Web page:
I’ve been reading the first two chapters of the Gospel of Luke this month as I prepare my heart for Christmas. And I found something that surprised me. In the one hundred and thirty-two verses of those two chapters, an angel tells three different people to not be afraid.

He tells Zechariah not to fear because his prayer has been heard.

He tells Mary not to fear because God has a surprise for her (quite the understatement, don’t you think?).

And he tells the shepherds not to fear because he’s here to announce a great and joyful event.

I think I underestimate the part that fear plays in my life. I think I wrongly consider myself to not be a fearful person. But in essence, I think I fear quite a bit.

What might happen tomorrow.
What might not happen tomorrow.
That I might have a sadness hover just under the surface of every experience for the rest of my life.
That I might make hugely wrong decisions.
That I might mess up my kids profoundly.
That I might be missing what God’s purpose is for me.
That there won't be enough of whatever I need in the future.
That I'm not working hard enough.
That I'm not enough.

You know, little things like that.

But what I’m seeing from Scripture as I look at Luke’s account of the arrival of Jesus is the common theme of not fearing – of being told to not be afraid – as if it’s something we supposedly can choose to do.

Apparently it must be.

My head knows every single thing about worry and fear that there is to know.

That it doesn’t add even an hour to my life.
That it isn’t some kind of proactive barrier that will make the potential bad news easier to bear.
That it takes my mind off the present.
That it’s basically saying I don’t believe that there is a loving God guiding my life.

I know, I know, I know.  I know all of these things.  And, for the most part, these truths do make their way to my heart and reside there.

There is a reason, I’m sure, that Jesus says do not be afraid like a zillion times.  I think it’s because, in part, he knows our tendency to jump to fear as our default reaction.  But I think it’s also because he knows something that we keep failing to truly integrate into our lives.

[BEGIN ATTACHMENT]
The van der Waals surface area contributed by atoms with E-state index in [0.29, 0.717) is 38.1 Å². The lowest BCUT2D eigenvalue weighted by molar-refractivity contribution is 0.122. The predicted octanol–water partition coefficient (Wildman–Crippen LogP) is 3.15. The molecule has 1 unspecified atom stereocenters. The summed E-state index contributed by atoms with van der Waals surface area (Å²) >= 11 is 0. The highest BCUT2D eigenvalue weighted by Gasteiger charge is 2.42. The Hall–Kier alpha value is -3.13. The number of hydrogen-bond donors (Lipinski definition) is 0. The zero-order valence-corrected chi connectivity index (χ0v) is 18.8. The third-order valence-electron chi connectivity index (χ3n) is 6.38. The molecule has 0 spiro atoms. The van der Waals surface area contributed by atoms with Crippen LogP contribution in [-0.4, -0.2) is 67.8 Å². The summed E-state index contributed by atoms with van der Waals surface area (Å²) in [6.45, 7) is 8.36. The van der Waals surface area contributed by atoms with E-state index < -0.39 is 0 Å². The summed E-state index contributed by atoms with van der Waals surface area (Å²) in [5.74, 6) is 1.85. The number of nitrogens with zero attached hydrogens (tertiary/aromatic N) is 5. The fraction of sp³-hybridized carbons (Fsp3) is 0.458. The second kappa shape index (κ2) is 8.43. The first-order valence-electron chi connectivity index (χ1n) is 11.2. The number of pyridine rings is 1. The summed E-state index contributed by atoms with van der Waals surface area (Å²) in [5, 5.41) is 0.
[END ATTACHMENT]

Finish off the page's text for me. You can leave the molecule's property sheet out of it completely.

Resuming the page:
That his Father, who is also our Father, really loves us.
That our Father is not out to get us.
That he’s not coming up with wild schemes to mess with our heads and leave us feeling untended and abandoned.
That anything that comes our way – and I really mean anything – has been lovingly sifted through his hand before it enters our lives.

Author Ann Voskamp says in her book One Thousand Gifts that “all fear is but the notion that God’s love ends.”  My life is proclaiming with each catch of my breath from worry that deep down I believe God’s love for me can come to a stop.  If only, in those slivers of moments, just between a worry emerging and my entire body responding to that worry I could remind myself that I John 4:8 says that God is love, which means he cannot stop being something that he fundamentally is, nor can he stop acting out of his character.

So today, this is how I’m choosing to prepare my heart for Christ.

I will lay down my fears for this day.
I will set aside my dread and place it in my Father’s capable hands.
I will ask Jesus to help me be courageous by way of resting my weary mind in the hopes that space will be cleared for sweeter, truer thoughts to fill my soul.

Come, Lord Jesus, and I will fear not.  Amen.

“You have nothing to fear: God has a surprise for you.”  -Luke 1:30- (Msg)

If this post resonated, you'll want to pick up a copy of Holidays for the Hurting to stash until next year!

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